From 1910 onwards, Saint-Gaudens' widow, Augusta, oversaw the casting of a number of smaller replicas of the statue, reduced to slightly under one-third the size of the original.[4]

See also


  1. ^ Lincoln's chair-of-state is adorned with an eagle in relief and the motto e pluribus unum. The chair's composition was informed by the ancient Greek Throne of the Priest (c. 330 BCE) from the Theater of Dionysos in Athens.[4]
  2. ^ The statue's "'profound solemnity' was later reinforced as Saint-Gaudens, on the recommendation of his close friend and critical advocate Richard Watson Gilder, poet and editor of the Century Magazine, studied Lincoln’s speeches and writings in preparation for the commission. Excerpts from the Cooper Union speech (February 27, 1860) and second inaugural address (March 4, 1865) were carved into the accompanying sixty-foot-long exedra, while bronze cannonballs flanking the steps have extracts from the Gettysburg Address (November 19, 1863) and a letter written to Horace Greeley (August 22, 1862), editor of the New-York Daily Tribune."[4]
  3. ^ At the same time, Saint Gaudens was also commissioned to create the Eli Bates Fountain, Storks at Play near the Lincoln Park Conservatory, assisted by Frederick MacMonnies[4]


  1. ^ a b c Abraham Lincoln Monument Archived 18 September 2012 at the Wayback Machine. City of Chicago Department of Planning and Development, Landmarks Division (2003). Retrieved on May 8, 2007
  2. ^ a b c "Abraham Lincoln: The Man". Chicago Park District. 2010. Archived from the original on 4 February 2015. Retrieved 30 January 2013.
  3. ^ a b Andrew Ferguson. Land of Lincoln: Adventures in Abe's America. New York: Atlantic Monthly Press, 2007. 71–72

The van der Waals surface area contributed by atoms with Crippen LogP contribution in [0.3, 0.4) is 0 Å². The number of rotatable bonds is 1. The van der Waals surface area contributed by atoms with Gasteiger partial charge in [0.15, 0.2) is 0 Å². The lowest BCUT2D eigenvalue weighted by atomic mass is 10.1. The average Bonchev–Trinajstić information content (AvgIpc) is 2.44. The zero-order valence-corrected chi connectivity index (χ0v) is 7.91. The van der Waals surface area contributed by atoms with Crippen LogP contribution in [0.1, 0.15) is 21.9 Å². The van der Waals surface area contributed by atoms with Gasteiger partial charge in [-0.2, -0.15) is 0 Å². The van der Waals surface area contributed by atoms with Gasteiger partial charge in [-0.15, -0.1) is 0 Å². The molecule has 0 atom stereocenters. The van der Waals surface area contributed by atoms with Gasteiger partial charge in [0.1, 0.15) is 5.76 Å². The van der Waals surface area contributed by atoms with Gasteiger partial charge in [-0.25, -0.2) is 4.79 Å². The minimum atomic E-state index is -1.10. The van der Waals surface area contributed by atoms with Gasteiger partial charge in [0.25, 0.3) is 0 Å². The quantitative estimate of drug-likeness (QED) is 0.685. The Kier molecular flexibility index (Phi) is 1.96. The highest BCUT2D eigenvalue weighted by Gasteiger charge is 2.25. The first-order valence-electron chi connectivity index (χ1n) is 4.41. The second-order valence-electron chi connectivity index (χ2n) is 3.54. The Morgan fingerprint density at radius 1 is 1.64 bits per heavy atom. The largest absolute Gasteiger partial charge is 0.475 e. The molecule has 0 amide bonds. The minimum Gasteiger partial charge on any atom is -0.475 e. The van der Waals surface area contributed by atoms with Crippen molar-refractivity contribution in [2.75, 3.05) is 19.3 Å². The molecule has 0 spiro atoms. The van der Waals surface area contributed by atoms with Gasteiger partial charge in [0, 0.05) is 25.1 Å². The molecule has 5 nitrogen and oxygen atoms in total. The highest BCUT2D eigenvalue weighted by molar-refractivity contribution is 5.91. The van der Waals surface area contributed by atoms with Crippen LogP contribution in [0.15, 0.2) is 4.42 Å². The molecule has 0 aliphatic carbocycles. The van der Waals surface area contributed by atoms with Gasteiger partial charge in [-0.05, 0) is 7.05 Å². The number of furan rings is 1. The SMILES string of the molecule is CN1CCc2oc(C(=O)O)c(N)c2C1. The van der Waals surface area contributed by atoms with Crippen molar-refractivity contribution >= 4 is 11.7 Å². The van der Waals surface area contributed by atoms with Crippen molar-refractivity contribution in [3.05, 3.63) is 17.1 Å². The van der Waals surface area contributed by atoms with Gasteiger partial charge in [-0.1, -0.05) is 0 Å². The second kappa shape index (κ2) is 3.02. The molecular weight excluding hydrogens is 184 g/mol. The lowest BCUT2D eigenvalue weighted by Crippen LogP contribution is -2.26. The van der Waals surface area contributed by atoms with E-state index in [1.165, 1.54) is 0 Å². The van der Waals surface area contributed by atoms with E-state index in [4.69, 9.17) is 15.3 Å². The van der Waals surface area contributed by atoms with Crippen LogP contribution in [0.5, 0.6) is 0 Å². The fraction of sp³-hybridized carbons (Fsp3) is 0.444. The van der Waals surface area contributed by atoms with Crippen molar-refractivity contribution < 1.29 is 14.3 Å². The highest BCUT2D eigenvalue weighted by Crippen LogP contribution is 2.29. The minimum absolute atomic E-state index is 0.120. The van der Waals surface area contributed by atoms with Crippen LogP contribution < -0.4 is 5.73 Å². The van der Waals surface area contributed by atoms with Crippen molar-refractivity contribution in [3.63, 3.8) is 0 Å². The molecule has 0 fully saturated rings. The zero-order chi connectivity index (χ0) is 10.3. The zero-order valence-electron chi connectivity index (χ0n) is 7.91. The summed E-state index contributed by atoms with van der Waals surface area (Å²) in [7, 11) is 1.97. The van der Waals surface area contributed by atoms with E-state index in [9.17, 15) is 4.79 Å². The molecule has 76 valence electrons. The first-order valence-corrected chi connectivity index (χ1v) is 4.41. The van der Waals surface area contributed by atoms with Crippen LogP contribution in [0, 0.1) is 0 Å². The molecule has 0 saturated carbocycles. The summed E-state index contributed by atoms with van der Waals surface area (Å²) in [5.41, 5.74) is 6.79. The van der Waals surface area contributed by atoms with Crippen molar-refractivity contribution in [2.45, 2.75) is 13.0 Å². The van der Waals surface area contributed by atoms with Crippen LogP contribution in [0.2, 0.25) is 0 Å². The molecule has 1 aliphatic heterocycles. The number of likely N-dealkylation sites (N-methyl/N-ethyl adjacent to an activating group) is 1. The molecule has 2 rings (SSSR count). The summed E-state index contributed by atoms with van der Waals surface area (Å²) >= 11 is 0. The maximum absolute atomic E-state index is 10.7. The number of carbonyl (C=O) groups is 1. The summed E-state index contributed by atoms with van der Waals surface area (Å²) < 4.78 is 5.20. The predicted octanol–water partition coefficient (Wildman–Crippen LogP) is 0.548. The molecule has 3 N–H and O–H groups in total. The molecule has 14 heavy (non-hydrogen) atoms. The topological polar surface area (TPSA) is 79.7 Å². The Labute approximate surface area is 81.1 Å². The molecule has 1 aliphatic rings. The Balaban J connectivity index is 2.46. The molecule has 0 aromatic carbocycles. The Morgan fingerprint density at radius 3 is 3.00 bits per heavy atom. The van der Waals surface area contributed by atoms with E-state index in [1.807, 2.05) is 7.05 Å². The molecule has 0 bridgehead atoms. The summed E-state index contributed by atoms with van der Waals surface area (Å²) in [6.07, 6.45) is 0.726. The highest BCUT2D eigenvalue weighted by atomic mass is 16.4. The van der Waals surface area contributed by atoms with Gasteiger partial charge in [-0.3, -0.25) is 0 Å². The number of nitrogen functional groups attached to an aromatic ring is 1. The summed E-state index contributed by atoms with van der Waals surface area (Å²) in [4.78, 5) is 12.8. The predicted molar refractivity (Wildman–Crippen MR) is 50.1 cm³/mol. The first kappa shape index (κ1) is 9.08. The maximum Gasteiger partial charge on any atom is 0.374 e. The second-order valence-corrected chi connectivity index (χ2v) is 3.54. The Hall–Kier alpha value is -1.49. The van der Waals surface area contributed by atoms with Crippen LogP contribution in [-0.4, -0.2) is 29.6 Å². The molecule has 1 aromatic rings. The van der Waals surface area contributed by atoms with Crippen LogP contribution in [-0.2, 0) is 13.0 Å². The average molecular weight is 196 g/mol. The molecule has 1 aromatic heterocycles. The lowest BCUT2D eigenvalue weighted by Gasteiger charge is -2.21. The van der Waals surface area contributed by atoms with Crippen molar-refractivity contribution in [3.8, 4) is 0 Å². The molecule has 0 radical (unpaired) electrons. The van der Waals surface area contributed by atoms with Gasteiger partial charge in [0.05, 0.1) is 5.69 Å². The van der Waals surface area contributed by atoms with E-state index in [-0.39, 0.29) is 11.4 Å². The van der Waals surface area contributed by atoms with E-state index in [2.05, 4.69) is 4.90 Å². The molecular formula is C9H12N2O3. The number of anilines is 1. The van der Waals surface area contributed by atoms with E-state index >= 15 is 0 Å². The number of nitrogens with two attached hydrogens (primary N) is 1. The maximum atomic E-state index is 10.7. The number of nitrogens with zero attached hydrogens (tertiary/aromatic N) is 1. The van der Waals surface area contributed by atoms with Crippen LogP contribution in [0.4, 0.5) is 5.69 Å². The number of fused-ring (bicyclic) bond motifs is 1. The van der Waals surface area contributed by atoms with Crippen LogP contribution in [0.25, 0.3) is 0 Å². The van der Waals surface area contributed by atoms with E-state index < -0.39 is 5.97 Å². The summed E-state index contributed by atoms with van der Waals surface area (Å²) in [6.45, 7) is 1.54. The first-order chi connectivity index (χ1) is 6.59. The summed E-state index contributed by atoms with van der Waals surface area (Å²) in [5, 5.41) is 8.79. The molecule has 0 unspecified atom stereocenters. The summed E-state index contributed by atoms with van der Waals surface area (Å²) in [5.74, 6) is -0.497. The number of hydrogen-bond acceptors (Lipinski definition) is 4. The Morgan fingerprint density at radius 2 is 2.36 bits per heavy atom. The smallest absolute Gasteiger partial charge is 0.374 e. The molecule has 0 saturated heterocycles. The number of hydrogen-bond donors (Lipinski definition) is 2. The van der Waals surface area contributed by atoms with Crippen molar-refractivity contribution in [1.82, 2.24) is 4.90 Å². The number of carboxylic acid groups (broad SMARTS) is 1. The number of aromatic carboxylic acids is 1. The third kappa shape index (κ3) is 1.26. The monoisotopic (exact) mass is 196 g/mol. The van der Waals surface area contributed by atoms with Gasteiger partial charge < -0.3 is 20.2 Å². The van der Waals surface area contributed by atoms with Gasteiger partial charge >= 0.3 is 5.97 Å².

4. ^ a b c d e Tolles, Thayer (2013). "Abraham Lincoln: The Man (Standing Lincoln): a bronze statuette by Augustus Saint-Gaudens". Metropolitan Museum Journal. 48: 223–37. doi:10.1086/675325. S2CID 192203987. Archived from the original on 16 June 2022. Retrieved 6 June 2022.
  5. ^ "StandingLincoln". sgnhs.org. Archived from the original on 15 December 2017. Retrieved 18 April 2016.
  6. ^ a b c "Abraham Lincoln in Cornish". nps.gov. 18 April 2016. Archived from the original on 8 October 2016. Retrieved 18 April 2016.
  7. ^ "Influence of Lincoln Archived 4 September 2007 at the Wayback Machine". Twenty Years at Hull House. Retrieved on August 14, 2007
  8. ^ Lincoln's Tomb Archived 13 May 2008 at the Wayback Machine.
  9. ^ a b "National Archives – United Kingdom, Statue of Abraham Lincoln". Archived from the original on 12 June 2011. Retrieved 8 May 2011.
  10. ^ "Abraham Lincoln statue is returning home to New Hampshire". Archived from the original on 2 June 2023. Retrieved 2 June 2023.
  11. ^ Selden, Charles A. (31 May 1931). "Americans Observe the Day in London; Two British Survivors of the Civil War Lay Wreath at Statue of Lincoln. Exercises at Cenotaph. Ray Atherton, American Charge d'Affaires, Other Embassy Members and Legionaires Attend Services". New York Times. p. 23. Archived from the original on 10 November 2020. Retrieved 10 November 2020.
  12. ^ Katz, Jamie. "Why Abraham Lincoln Was Revered in Mexico". Smithsonian. Archived from the original on 25 December 2018. Retrieved 24 December 2018.
  13. ^ Curtis, Jack, "Column: Saint-Gaudens’ Deeply Human Lincoln" Archived 4 July 2016 at the Wayback Machine, Valley News, July 1, 2016. Retrieved 2016-07-14.